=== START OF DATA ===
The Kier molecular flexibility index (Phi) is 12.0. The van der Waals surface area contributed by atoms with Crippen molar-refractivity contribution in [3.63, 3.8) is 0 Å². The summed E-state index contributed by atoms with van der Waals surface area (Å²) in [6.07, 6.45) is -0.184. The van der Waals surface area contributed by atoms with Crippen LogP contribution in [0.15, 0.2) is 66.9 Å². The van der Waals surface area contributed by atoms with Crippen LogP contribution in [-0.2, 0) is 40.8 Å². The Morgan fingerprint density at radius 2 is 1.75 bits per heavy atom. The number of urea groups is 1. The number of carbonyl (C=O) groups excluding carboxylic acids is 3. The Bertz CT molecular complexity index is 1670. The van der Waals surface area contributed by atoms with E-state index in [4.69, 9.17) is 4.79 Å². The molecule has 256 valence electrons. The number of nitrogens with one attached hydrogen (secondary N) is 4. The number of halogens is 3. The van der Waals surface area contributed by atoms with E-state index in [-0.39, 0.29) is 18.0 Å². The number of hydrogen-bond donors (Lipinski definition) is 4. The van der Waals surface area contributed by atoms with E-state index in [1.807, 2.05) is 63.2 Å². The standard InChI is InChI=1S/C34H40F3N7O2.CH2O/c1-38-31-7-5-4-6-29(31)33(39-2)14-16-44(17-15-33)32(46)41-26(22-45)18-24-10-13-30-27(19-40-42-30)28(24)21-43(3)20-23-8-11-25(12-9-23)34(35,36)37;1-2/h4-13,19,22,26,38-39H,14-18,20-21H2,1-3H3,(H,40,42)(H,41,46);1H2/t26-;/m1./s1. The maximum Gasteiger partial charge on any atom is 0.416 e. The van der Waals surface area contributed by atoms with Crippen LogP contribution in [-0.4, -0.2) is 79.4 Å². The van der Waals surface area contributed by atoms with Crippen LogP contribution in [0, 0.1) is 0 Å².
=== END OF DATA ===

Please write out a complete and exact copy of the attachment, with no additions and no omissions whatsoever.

The Kier molecular flexibility index (Phi) is 12.0. The van der Waals surface area contributed by atoms with Crippen molar-refractivity contribution in [3.63, 3.8) is 0 Å². The summed E-state index contributed by atoms with van der Waals surface area (Å²) in [6.07, 6.45) is -0.184. The van der Waals surface area contributed by atoms with Crippen LogP contribution in [0.15, 0.2) is 66.9 Å². The van der Waals surface area contributed by atoms with Crippen LogP contribution in [-0.2, 0) is 40.8 Å². The Morgan fingerprint density at radius 2 is 1.75 bits per heavy atom. The number of urea groups is 1. The number of carbonyl (C=O) groups excluding carboxylic acids is 3. The Bertz CT molecular complexity index is 1670. The van der Waals surface area contributed by atoms with E-state index in [4.69, 9.17) is 4.79 Å². The molecule has 256 valence electrons. The number of nitrogens with one attached hydrogen (secondary N) is 4. The number of halogens is 3. The van der Waals surface area contributed by atoms with E-state index in [-0.39, 0.29) is 18.0 Å². The number of hydrogen-bond donors (Lipinski definition) is 4. The van der Waals surface area contributed by atoms with E-state index in [1.807, 2.05) is 63.2 Å². The standard InChI is InChI=1S/C34H40F3N7O2.CH2O/c1-38-31-7-5-4-6-29(31)33(39-2)14-16-44(17-15-33)32(46)41-26(22-45)18-24-10-13-30-27(19-40-42-30)28(24)21-43(3)20-23-8-11-25(12-9-23)34(35,36)37;1-2/h4-13,19,22,26,38-39H,14-18,20-21H2,1-3H3,(H,40,42)(H,41,46);1H2/t26-;/m1./s1. The maximum Gasteiger partial charge on any atom is 0.416 e. The van der Waals surface area contributed by atoms with Crippen LogP contribution in [-0.4, -0.2) is 79.4 Å². The van der Waals surface area contributed by atoms with Crippen LogP contribution in [0, 0.1) is 0 Å².